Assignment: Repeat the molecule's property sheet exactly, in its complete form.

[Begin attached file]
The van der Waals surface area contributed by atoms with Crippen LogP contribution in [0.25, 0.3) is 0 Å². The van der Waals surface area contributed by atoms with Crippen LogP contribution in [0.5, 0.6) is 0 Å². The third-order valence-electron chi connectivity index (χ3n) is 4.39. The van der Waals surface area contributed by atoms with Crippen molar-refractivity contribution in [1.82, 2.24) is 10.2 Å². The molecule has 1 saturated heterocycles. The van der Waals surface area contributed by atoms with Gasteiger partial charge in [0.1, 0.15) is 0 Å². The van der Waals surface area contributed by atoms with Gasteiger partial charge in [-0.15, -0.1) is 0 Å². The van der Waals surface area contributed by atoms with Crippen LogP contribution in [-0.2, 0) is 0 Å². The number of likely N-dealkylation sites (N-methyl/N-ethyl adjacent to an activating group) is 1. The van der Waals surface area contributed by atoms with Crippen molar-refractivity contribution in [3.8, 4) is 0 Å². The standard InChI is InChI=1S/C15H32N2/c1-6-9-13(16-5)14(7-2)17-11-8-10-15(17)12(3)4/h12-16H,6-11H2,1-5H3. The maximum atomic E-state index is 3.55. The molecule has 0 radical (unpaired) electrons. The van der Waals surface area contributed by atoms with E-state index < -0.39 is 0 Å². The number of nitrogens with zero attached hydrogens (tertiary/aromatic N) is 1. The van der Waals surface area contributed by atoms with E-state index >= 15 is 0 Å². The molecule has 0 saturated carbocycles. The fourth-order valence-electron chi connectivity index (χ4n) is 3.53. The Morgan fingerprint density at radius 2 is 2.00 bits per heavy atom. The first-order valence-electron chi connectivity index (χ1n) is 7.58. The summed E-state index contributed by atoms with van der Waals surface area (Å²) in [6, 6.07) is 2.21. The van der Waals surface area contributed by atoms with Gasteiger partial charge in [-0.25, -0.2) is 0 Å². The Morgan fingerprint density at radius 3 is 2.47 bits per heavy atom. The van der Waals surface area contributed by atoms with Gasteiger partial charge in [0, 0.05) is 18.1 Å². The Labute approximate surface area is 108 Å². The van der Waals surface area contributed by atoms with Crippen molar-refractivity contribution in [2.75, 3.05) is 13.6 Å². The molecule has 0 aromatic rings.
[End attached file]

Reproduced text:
The van der Waals surface area contributed by atoms with Crippen LogP contribution in [0.25, 0.3) is 0 Å². The van der Waals surface area contributed by atoms with Crippen LogP contribution in [0.5, 0.6) is 0 Å². The third-order valence-electron chi connectivity index (χ3n) is 4.39. The van der Waals surface area contributed by atoms with Crippen molar-refractivity contribution in [1.82, 2.24) is 10.2 Å². The molecule has 1 saturated heterocycles. The van der Waals surface area contributed by atoms with Gasteiger partial charge in [0.1, 0.15) is 0 Å². The van der Waals surface area contributed by atoms with Gasteiger partial charge in [-0.15, -0.1) is 0 Å². The van der Waals surface area contributed by atoms with Crippen LogP contribution in [-0.2, 0) is 0 Å². The number of likely N-dealkylation sites (N-methyl/N-ethyl adjacent to an activating group) is 1. The van der Waals surface area contributed by atoms with Crippen molar-refractivity contribution in [3.8, 4) is 0 Å². The standard InChI is InChI=1S/C15H32N2/c1-6-9-13(16-5)14(7-2)17-11-8-10-15(17)12(3)4/h12-16H,6-11H2,1-5H3. The maximum atomic E-state index is 3.55. The molecule has 0 radical (unpaired) electrons. The van der Waals surface area contributed by atoms with E-state index < -0.39 is 0 Å². The number of nitrogens with zero attached hydrogens (tertiary/aromatic N) is 1. The van der Waals surface area contributed by atoms with E-state index >= 15 is 0 Å². The molecule has 0 saturated carbocycles. The fourth-order valence-electron chi connectivity index (χ4n) is 3.53. The Morgan fingerprint density at radius 2 is 2.00 bits per heavy atom. The first-order valence-electron chi connectivity index (χ1n) is 7.58. The summed E-state index contributed by atoms with van der Waals surface area (Å²) in [6, 6.07) is 2.21. The van der Waals surface area contributed by atoms with Gasteiger partial charge in [-0.25, -0.2) is 0 Å². The Morgan fingerprint density at radius 3 is 2.47 bits per heavy atom. The van der Waals surface area contributed by atoms with Gasteiger partial charge in [0, 0.05) is 18.1 Å². The Labute approximate surface area is 108 Å². The van der Waals surface area contributed by atoms with Crippen molar-refractivity contribution in [2.75, 3.05) is 13.6 Å². The molecule has 0 aromatic rings.